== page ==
“We saw the bag trying to split in half, which is always immensely concerning,” Vagaggini explained. “The whole surgery was managing that cataract under pressure and removing it while maintaining the rest of the anatomy of the front of the eye. And we managed to do it.”
The next complication came to selecting the correct lens. In cataract surgery, doctors remove the old lens and replace it with a new one.
“You have to calculate what kind of lens you’re going to put into the eye. You can have a technically perfect surgery, but if you put a lens inside the eye that is the wrong power that’s going to throw everything off,” Vagaggini said. “It is immensely challenging to calculate because of the lack of clarity to the back of the eye.”
They picked the correct lens and Riollano's vision in one eye was restored.
Recovering from the surgery
Having his diabetes managed and his vision treated has improved the quality of Riollano’s life. Though seeing out of one eye felt tough.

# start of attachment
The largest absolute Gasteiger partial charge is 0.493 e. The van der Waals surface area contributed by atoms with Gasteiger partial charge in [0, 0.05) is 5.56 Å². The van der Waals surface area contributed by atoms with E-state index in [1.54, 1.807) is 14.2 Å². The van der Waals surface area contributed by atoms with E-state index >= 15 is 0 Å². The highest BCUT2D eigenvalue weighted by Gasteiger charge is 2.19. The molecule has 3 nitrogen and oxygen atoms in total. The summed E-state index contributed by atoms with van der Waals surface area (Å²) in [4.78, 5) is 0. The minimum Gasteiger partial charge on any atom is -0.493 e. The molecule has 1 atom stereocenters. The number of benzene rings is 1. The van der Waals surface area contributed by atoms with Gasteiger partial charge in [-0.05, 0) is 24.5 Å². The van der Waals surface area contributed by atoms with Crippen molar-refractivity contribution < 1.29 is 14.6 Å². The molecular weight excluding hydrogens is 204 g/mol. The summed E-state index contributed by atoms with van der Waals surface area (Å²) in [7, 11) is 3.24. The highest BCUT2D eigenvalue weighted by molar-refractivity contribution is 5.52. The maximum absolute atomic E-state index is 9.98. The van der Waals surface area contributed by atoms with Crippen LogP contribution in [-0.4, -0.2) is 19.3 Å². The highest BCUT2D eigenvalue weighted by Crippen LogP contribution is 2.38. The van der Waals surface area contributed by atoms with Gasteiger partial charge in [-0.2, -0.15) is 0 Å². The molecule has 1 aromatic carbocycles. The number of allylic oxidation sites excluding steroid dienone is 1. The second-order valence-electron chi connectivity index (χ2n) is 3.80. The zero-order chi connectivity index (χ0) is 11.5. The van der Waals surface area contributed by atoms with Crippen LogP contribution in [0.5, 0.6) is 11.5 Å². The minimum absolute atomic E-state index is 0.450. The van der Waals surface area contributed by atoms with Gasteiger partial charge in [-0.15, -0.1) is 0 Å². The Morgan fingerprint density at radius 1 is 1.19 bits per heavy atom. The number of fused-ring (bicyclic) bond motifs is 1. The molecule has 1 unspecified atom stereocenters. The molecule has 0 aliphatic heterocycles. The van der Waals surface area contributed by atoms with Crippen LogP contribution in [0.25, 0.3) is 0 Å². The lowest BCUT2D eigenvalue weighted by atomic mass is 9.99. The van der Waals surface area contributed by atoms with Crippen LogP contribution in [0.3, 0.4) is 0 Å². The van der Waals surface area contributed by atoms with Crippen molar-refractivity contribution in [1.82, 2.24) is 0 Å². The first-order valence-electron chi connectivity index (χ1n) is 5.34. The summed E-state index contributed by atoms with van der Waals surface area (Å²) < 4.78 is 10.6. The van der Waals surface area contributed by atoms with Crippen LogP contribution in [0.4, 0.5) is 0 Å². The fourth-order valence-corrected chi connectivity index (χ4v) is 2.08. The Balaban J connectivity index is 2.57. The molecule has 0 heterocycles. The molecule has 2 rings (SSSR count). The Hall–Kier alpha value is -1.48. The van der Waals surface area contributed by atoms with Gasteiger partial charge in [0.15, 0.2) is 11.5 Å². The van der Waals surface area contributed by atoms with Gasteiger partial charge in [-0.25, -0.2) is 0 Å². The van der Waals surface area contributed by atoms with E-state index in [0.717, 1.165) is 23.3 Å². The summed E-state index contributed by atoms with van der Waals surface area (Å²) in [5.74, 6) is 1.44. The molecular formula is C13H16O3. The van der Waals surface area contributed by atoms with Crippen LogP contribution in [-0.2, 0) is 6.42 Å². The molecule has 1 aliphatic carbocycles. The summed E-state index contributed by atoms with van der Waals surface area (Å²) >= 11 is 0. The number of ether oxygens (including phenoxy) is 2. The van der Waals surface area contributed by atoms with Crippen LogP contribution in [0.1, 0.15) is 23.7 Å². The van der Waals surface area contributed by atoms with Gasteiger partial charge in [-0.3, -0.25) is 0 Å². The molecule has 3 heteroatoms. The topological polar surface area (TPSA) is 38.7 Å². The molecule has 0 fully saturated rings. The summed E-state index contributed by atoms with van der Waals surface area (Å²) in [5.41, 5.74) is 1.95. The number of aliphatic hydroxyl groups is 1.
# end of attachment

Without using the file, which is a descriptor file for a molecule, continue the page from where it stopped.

“It was weird. I felt like I had a curtain on the front of my other eye,” Riollano said. “Seeing out of one eye is way better than not being able to see at all. It was difficult because I lost my hand-to-eye coordination.”
About three weeks ago, he underwent surgery for the remaining cataract. While the complications were the same, the outcome was just as good.
“We’re very happy,” Vagaggini said. “Now he’s 20/20 in the other eye as well.”
Riollano also noticed he had more energy after his blood sugar was well controlled.
“I got used to feeling the symptoms of diabetes,” he said. “I noticed a big difference. I deal with more energy now.”
Since undergoing surgery on his other eye, it feels like “a brand new world.”
“I see actually way better than before,” he said. “Now I can see without glasses.”
While he’s grateful for his successful treatment, he hopes his story encourages others to regularly visit their doctors — even if they don’t feel sick.
“I didn’t know that I had diabetes,” he said. ‘You never know when it is going to be too late when you finally go to the doctor.”